Markus Kuhn (email@example.com) wrote:
>UTF-8 is clearly the preferred one. UTF-7 is a hack to create a
>base64-style encoding for Unicode characters that was once intended
>for e-mail usage. It badly messes up the distinction between the
>character set and the transport encoding in MIME and should be
>forgotten quickly. It is of zero relevance for HTTP (which offers
>binary transparency), and thanks to ESMTP and the security upgrades to
>practically all sendmail installations all over the world that were
>necessary in the past 24 months due to published attack software, the
>7-bit problem of e-mail is also mostly gone today.
>UTF-7 is clearly depricated. Unicode and ISO 10646 are standards that
>will continually evolve, and there is very little an implementation
>can do with the knowledge of the version number except always using
>the most recent available font. Therefore the UNICODE-1-1-UTF-8
>identifier has never been a good idea in the first place.
Sigh. I want to clear up a couple of misconceptions here. Of course, I'm
the original author, so take that into consideration.
UTF-7 was intended to produce a Unicode encoding that would reduce to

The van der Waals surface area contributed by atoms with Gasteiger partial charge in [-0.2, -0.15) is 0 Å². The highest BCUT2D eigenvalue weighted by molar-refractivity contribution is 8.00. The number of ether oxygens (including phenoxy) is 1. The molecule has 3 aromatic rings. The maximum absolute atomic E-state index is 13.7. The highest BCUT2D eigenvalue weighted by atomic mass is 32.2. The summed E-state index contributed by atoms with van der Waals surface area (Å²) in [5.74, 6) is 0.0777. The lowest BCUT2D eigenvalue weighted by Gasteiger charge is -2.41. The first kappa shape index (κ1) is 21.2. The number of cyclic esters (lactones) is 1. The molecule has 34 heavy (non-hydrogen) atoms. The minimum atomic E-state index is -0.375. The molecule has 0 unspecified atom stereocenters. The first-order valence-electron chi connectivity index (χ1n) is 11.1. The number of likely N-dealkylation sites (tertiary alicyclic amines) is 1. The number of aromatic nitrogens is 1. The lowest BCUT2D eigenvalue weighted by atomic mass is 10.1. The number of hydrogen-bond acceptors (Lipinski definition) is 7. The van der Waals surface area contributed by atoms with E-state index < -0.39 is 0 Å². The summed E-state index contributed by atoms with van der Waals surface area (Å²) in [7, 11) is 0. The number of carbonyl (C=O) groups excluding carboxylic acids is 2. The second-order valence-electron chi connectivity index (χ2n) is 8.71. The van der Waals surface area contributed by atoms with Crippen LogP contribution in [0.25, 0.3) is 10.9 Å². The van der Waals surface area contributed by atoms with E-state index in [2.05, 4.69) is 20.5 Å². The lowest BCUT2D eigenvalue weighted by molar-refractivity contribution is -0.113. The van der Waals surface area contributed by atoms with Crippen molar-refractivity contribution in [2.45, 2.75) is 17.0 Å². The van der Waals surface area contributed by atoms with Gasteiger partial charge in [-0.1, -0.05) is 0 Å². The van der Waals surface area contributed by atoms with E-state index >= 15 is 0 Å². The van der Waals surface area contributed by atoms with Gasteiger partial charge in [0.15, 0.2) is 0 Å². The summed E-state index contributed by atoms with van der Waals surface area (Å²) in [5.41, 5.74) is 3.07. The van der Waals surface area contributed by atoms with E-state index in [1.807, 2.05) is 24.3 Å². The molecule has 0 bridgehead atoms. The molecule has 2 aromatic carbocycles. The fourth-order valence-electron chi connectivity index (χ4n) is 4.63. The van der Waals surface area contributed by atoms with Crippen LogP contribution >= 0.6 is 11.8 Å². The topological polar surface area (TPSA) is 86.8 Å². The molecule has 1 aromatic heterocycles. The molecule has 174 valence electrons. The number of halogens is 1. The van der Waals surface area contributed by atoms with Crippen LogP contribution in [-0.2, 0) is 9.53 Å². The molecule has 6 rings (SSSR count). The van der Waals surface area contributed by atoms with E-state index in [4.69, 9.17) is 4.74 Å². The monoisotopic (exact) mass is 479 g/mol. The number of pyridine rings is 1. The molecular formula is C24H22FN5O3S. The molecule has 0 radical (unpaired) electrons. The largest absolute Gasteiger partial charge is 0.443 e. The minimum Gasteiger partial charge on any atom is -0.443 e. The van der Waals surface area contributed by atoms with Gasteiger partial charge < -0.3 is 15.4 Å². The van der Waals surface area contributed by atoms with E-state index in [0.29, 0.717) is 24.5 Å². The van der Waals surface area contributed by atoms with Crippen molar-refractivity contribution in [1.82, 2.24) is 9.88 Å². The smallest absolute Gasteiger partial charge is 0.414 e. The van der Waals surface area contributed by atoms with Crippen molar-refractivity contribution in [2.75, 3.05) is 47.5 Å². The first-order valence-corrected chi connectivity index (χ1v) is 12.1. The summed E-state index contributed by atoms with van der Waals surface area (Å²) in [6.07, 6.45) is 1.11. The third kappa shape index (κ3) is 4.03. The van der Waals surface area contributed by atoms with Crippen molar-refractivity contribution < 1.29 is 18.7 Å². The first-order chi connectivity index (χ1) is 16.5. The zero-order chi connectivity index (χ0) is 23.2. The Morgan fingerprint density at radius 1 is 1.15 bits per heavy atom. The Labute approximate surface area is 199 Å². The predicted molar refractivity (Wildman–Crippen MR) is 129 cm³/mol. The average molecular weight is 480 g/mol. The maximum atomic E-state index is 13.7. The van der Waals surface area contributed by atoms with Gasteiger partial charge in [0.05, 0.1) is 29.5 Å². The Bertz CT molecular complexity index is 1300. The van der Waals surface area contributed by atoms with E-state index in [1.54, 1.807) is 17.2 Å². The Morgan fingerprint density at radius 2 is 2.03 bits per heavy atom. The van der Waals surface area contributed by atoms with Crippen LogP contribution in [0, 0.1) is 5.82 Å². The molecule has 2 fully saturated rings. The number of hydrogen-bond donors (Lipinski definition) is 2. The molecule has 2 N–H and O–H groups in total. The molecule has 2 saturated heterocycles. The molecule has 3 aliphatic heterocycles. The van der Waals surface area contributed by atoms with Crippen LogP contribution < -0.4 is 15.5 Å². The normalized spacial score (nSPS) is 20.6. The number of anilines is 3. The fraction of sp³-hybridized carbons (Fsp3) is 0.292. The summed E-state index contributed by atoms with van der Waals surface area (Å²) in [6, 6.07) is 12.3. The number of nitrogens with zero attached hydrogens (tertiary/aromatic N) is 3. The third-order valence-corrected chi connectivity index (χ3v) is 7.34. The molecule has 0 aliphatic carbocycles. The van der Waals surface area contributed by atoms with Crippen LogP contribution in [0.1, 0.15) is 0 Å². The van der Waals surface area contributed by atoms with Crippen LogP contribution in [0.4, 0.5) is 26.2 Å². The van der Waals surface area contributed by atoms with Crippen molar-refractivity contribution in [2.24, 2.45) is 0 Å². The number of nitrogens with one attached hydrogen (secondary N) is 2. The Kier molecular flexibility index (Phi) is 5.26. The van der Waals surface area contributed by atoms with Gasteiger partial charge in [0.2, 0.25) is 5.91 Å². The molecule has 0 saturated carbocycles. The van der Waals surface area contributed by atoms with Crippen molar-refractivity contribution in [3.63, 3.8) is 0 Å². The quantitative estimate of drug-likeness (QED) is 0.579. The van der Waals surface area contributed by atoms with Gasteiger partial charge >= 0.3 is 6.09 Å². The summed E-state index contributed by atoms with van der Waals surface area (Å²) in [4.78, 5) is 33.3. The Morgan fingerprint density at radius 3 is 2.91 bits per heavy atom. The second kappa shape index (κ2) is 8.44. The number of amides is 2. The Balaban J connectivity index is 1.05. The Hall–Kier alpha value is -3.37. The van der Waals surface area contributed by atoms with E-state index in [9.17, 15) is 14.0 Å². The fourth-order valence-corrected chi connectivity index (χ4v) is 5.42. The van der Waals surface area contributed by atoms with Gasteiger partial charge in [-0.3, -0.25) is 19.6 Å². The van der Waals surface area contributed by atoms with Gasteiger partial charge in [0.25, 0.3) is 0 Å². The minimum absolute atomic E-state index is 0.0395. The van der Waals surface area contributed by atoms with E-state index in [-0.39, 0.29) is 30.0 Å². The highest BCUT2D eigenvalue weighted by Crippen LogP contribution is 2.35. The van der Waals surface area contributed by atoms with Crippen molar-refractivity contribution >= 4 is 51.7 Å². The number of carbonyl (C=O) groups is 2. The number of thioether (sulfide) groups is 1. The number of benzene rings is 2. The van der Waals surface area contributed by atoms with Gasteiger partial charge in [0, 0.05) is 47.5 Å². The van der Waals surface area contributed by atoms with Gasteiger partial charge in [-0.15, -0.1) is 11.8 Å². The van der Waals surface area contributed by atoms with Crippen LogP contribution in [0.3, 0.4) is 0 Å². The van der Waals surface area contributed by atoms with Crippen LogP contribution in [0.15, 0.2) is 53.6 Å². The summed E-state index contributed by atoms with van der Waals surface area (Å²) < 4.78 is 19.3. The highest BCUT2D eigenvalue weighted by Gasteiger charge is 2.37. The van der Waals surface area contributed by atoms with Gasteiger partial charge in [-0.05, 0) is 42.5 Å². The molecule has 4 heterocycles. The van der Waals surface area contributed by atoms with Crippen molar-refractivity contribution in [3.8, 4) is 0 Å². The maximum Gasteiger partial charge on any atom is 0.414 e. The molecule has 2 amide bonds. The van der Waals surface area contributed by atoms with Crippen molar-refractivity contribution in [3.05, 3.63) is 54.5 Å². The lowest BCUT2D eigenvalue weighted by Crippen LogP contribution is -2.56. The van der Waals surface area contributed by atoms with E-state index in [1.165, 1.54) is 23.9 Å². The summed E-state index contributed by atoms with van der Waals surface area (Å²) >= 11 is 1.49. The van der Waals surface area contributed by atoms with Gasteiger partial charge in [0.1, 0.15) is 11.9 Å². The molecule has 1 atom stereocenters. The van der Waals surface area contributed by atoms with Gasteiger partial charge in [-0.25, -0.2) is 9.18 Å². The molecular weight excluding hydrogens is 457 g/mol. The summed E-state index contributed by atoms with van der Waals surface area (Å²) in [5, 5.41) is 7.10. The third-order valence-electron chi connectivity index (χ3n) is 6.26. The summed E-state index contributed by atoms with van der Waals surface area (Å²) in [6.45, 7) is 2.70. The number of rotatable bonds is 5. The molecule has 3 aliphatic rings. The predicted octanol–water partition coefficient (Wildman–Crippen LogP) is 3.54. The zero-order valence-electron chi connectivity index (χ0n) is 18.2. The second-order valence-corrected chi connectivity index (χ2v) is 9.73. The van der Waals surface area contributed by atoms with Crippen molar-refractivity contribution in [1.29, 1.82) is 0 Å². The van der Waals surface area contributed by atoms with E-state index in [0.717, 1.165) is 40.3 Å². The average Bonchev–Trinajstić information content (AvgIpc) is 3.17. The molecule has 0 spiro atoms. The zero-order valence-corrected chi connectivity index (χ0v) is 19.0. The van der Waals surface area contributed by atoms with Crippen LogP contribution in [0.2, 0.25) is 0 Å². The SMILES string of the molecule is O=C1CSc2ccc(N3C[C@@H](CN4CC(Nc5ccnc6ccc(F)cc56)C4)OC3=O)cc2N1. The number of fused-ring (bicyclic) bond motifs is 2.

(mostly) ASCII in the limiting case. Quoted-printable encoded UTF-8 has
the same property, but suffers large expansion for non-Roman text. Like
quoted-printable UTF-8, UTF-7 was intended to be readable by a recipient
who didn't support MIME or Unicode (the latter is still quite relevant).
As for the distinction between character set and transport encoding,
UTF-7 took the form it did after close consultation with the IETF and the
appropriate ietf-charset people. In fact, it was proposed at one point
that it be made a content transfer encoding, and that was explicitly
deprecated by the IETF representatives, as UTF-7 is not general-purpose
enough. I wouldn't have minded either way. If UTF-7 is too much like a
transfer encoding, then so are a lot of other charset encodings, like HZ.
Finally, although SMTP agents may have gotten more 8-bit savvy, most mail
clients I've seen on Macs and Wintel PCs still encode 8 bit content as
quoted printable or Base64 *all the time*.
I agree that UTF-7 is of marginal relevance these days, but it is not
deprecated in any formal sense, and is still useful in some situations.
By the way, the version number of Unicode in the charset names was also
at the insistence of the IETF. It happened at a time when there was still
deep suspicion of Unicode. The newer registrations are dropping the
International, Text, and Graphics Department
Apple Computer, Inc.
This archive was generated by hypermail 2.1.2 : Tue Jul 10 2001 - 17:20:36 EDT